Temporary home is short-term pain for long-term gain says Scarboro Surf Life Saving Club president


Scarborough SLSC President Alan Carville with temporary clubrooms. Picture: Andrew Ritchie
Scarborough SLSC President Alan Carville with temporary clubrooms. Picture: Andrew Ritchie

SCARBORO Surf Life Saving Club’s president says the club’s new shipping container home for the duration of the foreshore redevelopment is a case of short-term pain but long-term gain.

The iconic 53-year-old building was demolished in July to make way for the $75 million redevelopment scheme, with a new upgraded clubhouse for the members.

President Alan Carville said the club had made six shipping containers at the northern end of the beach their home for now, without the gym, function room bars and hot showers at their previous headquarters.

“The demolition was quite traumatic for some of the older members; guys that have been here for 70 years and have been actively involved, but we’re trying to make sure we still have those social events, even while we’re here,” he said.

“The transition from the old club was a lot of work over a fairly short time frame because the actual date when they wanted us to move was a bit fluid and all of a sudden it was going to happen.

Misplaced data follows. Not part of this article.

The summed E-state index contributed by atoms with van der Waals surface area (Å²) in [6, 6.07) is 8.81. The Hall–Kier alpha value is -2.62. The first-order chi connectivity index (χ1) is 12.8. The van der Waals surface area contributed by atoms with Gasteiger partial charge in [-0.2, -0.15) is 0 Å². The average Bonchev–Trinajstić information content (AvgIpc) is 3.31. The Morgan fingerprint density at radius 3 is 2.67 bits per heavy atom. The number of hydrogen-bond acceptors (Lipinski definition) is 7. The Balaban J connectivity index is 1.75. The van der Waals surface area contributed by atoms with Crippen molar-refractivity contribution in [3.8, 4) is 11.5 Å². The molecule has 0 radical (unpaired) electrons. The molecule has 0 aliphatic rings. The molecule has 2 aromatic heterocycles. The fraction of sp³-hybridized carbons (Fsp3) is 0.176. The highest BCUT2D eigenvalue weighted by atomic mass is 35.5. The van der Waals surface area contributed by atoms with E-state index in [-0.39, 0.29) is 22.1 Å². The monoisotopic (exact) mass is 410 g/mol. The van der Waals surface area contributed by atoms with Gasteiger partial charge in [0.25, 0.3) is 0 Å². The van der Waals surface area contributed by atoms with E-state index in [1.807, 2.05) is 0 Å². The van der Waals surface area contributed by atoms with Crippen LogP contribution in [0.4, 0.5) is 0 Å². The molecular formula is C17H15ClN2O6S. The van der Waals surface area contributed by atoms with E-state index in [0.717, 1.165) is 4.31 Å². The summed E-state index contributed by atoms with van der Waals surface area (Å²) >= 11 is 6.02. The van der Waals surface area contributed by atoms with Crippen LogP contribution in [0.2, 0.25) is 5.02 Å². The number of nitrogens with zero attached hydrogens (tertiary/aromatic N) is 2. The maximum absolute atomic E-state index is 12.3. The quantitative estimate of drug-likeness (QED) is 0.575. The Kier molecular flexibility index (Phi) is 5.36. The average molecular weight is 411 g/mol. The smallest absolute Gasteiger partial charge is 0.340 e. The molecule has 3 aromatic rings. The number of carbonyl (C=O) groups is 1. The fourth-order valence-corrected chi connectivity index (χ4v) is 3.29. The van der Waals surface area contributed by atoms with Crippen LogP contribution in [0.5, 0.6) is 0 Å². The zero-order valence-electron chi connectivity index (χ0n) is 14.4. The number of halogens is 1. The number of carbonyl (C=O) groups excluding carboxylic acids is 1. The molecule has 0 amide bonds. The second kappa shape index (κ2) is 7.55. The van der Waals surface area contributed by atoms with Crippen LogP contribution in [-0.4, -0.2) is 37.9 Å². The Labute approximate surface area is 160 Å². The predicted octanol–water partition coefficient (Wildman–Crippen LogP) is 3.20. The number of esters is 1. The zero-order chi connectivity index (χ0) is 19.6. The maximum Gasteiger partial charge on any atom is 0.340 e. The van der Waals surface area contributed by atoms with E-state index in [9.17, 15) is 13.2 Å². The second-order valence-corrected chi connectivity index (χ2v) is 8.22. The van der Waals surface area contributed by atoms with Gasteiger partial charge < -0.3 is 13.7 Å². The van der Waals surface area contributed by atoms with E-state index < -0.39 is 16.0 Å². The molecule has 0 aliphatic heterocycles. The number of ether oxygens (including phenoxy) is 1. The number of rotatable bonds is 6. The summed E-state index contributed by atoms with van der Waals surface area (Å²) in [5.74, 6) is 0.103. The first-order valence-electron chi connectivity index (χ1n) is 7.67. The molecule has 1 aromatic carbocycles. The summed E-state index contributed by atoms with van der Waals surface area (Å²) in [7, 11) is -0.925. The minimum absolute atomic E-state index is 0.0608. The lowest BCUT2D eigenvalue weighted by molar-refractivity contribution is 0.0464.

“People just came out of the woodwork and helped from the club, it was a real team effort over a few weekends.”

Mr Carville said the move had been a blow to the club’s membership, with numbers low for the upcoming season.

“It has dropped off… we’ve suffered membership wise but I don’t think that is unusual because people join SLSC for different reasons,” he said.

“If they are a competitor and that is their main reason, then they will go to another club so they can get the opportunities that they can’t get here while we don’t have a clubroom.

The move will mean regular lifesaving services will need to be more agile, according to Mr Carville.

“We’re actually really fortunate that we have had such terrible weather over winter; we were able to shake out things that were going to be an issue,” he said.

“We don’t have hot showers but we’ve done well compared to other people, so we’re happy to work out of here for two seasons; it’s quite usable.”

Mr Carville said plans were underway for a shipping container café at the club at the end of the month.

The City of Stirling approved a temporary license for the area to the club on Tuesday night .